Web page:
Set up by security researcher Troy Hunt, Have I Been Pwned? has become the go-to site for concerned web users. have I Been Pwned? catalogues all the email addresses and other data taken in high-profile breaches on his website. You can’t see the full list of addresses; instead, you can search to see if your email address is on his vast database. 


Never heard of ghostproject.fr? Well, “It’s big! 1.4 Billion Clear Text Credentials Discovered in a Single Database.

Simply enter some of your email addresses and it will show you any leaked passwords….. Yes, you heard that correct, your passwords, displayed clearly to the billions of people on the internet.


OK, So what should I do…Follow these tips!

1- Please don’t use the same passwords…Please!

I want to repeat it until you believe—is that reusing passwords is a terrible, terrible idea. Just. Don’t. Ever. Do. It.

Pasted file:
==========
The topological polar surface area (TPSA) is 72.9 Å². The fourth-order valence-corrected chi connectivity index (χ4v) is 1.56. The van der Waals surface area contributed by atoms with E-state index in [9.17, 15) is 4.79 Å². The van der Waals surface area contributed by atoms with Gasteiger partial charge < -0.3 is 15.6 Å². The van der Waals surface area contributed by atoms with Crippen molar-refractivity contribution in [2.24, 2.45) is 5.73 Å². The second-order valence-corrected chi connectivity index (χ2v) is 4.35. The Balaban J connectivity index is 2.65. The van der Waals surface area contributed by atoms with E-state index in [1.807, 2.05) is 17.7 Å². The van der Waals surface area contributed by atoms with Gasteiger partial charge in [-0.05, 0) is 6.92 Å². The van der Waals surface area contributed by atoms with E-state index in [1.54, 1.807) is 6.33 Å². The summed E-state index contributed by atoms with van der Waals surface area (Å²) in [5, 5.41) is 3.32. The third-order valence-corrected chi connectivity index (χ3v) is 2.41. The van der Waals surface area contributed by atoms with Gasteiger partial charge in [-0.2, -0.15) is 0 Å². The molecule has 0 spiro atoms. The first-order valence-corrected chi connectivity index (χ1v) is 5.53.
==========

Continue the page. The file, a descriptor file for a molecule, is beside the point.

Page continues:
The basic argument is simple. If your password for one site or service is compromised (stolen, guessed, hacked) as per above, it may even be an old password for that matter. 

However, you also used that password somewhere else, then whoever has your password might try it elsewhere and be able to do that much more damage. If you use the same password everywhere, you’re essentially handing over all your personal data and access to the first person who learns your password.

2 – Use a combination of uppercase and lowercase letters, symbols and numbers 

Passwords that are as meaningless and random as possible are the hardest to crack!

3 – To make your passwords more complex, add on a simple number sequence 

Once you have your phrase, make your password harder by adding 3 or 4 numbers. Think of a combination that only you know and add that onto all your passwords, e.g “LiveAndLetDie007.”